NASA Administrator Mike Griffin tried at the time to reassure COTS contenders that there would still be plenty of space station re-supply business to go around when the agency ultimately puts the commercial service contracts out for bid. He repeated that message April 12 2007 during a media roundtable here at the 23rd National Space Symposium.
"Our studies have shown we can use everything we can get from Progress and Soyuz plus everything commercial companies are offering to provide for the space station and not be oversubscribed," Griffin told reporters attending the National Space Symposium in Colorado Springs in April.
Griffin also said at the time that COTS Phase 2 the awarding of actual space station servicing contracts would be an open competition and that interested companies would not necessarily have to demonstrate their proposed systems before submitting bids.
"I doubt that I would impose such a requirement," Griffin said. "It would go in the direction of excluding too many people. It's possible to conduct a competition and select winners before the ability to provide the service has been demonstrated. The government does it all the time."
In early August, two months after RpK had missed its financing milestone, NASA asked industry to submit information about its existing or planned launch capabilities to help the agency shape procurement strategies for space station re-supply services and satellite launch.
To RpK, the request for information NASA issued in August was a significant departure from the agency's original COTS announcement, which the company says made it sound like a successful demonstration in Phase 1 would be a prerequisite in COTS Phase 2.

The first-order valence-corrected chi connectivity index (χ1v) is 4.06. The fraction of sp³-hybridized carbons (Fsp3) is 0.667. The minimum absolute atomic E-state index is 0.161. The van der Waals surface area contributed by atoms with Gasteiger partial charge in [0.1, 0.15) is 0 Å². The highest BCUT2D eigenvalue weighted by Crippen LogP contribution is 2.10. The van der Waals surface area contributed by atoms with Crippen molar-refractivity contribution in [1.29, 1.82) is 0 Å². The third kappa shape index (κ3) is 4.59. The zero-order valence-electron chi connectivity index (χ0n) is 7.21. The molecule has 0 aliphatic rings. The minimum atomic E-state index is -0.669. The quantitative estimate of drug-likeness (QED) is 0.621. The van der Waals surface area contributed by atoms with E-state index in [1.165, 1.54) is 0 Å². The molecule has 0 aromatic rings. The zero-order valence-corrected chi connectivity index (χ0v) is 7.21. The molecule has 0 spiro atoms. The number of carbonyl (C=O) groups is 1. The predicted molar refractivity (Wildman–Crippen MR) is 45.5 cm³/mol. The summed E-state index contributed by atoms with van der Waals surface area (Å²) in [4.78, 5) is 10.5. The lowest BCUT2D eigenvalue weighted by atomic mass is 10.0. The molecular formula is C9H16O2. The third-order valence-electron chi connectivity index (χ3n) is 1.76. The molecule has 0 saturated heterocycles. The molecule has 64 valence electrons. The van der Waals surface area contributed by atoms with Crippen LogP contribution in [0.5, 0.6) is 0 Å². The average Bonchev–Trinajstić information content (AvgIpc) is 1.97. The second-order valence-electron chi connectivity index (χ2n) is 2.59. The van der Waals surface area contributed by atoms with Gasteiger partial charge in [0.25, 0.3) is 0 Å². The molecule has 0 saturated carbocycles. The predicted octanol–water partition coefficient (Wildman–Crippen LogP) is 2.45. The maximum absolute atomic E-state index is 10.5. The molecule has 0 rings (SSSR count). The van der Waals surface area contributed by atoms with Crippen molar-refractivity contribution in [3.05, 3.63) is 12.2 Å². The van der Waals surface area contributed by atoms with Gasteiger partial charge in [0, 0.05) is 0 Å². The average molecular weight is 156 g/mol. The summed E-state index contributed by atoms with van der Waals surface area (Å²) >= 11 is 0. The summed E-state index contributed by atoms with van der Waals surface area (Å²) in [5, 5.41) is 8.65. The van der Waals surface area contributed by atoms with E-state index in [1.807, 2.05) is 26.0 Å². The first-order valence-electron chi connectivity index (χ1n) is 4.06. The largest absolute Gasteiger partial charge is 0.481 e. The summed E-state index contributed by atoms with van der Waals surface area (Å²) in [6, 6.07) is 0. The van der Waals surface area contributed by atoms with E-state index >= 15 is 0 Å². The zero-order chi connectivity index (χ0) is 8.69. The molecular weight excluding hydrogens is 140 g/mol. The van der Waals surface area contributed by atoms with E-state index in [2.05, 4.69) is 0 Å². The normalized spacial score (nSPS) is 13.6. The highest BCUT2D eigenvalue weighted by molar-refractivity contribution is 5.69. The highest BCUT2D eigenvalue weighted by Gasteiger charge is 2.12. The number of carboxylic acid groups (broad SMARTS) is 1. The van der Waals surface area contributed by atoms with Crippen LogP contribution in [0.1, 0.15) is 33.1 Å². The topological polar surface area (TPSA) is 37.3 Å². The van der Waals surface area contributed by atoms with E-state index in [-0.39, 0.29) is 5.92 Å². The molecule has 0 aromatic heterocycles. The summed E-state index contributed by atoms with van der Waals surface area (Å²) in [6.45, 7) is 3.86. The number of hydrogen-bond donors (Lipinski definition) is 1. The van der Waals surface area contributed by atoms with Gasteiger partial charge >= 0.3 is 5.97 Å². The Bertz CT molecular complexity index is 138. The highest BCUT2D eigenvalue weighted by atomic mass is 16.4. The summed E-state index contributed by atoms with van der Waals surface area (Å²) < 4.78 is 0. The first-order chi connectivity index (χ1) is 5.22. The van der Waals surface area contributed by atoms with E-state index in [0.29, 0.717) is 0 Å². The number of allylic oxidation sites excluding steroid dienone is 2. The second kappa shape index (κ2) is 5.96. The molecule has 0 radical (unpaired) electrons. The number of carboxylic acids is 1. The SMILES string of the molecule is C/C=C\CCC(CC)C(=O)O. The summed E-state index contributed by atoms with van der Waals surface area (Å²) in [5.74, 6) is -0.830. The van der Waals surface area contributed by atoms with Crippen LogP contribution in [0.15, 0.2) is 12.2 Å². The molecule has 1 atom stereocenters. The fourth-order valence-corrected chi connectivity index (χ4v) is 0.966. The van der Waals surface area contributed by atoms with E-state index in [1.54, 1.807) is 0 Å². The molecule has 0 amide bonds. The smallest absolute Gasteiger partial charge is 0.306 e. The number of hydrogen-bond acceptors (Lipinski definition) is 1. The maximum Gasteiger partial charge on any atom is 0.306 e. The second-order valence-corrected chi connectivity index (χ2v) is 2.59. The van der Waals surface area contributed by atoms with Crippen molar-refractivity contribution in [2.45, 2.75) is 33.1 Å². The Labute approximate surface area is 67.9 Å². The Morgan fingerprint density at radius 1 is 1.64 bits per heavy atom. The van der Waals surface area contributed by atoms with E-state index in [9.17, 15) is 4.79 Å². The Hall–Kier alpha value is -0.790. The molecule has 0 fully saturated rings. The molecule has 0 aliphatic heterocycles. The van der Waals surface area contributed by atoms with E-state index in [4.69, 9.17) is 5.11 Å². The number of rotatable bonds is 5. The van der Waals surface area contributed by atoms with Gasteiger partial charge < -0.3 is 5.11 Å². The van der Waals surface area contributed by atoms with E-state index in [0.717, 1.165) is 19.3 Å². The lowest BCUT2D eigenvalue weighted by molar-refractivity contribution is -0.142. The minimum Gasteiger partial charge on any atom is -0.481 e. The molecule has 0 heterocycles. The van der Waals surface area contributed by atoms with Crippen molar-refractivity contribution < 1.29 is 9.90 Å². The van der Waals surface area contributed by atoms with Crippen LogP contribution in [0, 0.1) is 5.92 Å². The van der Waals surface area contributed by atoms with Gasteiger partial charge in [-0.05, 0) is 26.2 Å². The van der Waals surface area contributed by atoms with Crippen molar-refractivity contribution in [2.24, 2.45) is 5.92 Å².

"The fact is that the follow-on ISS Servicing RFI significantly deviates from the COTS announcement, and this public notification caused potential investors to question NASA's commitment to COTS and commercial space," Brinkley wrote.
Brinkley said RpK's financing plans including $300 million in Canadian commitments begin to unravel at that point and were dealt another blow in late July when U.S. credit markets were buffeted by the sub-prime mortgage fallout.
On Sept. 6, RpK's lead investors Canada's McDonald Dettwiler and Associates and the Ontario Teachers Pension Plan (identified by Brinkley only as a "Canadian investment fund" pledging $200 million) explained to NASA and RpK why they were withdrawing their financial commitments.
"The primary reason, highlighted by discussions with potential U.S. investors, was the uncertain revenue stream from ISS servicing," Brinkley wrote. "In their view, the current conditions, particularly the lack of a servicing commitment from NASA, makes any COTS participant not financeable. The lead investor emphasized their strong continuing interest and that they would reconsider their position if NASA could commit to a defined revenue stream post COTS demonstration. In the end, the conclusion of the Canadian investment fund was that, absent an ISS servicing commitment from NASA, they would not finance RpK and not any other potential COTS participant."
The following day, Sept. 7, NASA sent RpK notification that it was in default on its COTS agreements. Termination could happen as soon as the week of Oct. 8.
Companies that did not make the cut during NASA's COTS competition last year are now gearing up to submit new proposals.
Some of those contenders are unsympathetic to RpK's situation, among them: David Gump, president of Reston, Va.-based Transformational Space Corp. The company's air-launched piloted capsule was a finalist for COTS funding last year and is one of several companies keeping NASA apprised of its progress through unfunded COTS agreements awarded earlier this year.
"RpK came in with a lot of promises and a half baked business plan and the market place is weeding them out," Gump said. "It's disingenuous to now say they were shocked shocked they would have to compete for ISS cargo business. That was plan[ned] in the original ISS cargo announcement. Everybody who bid knew it.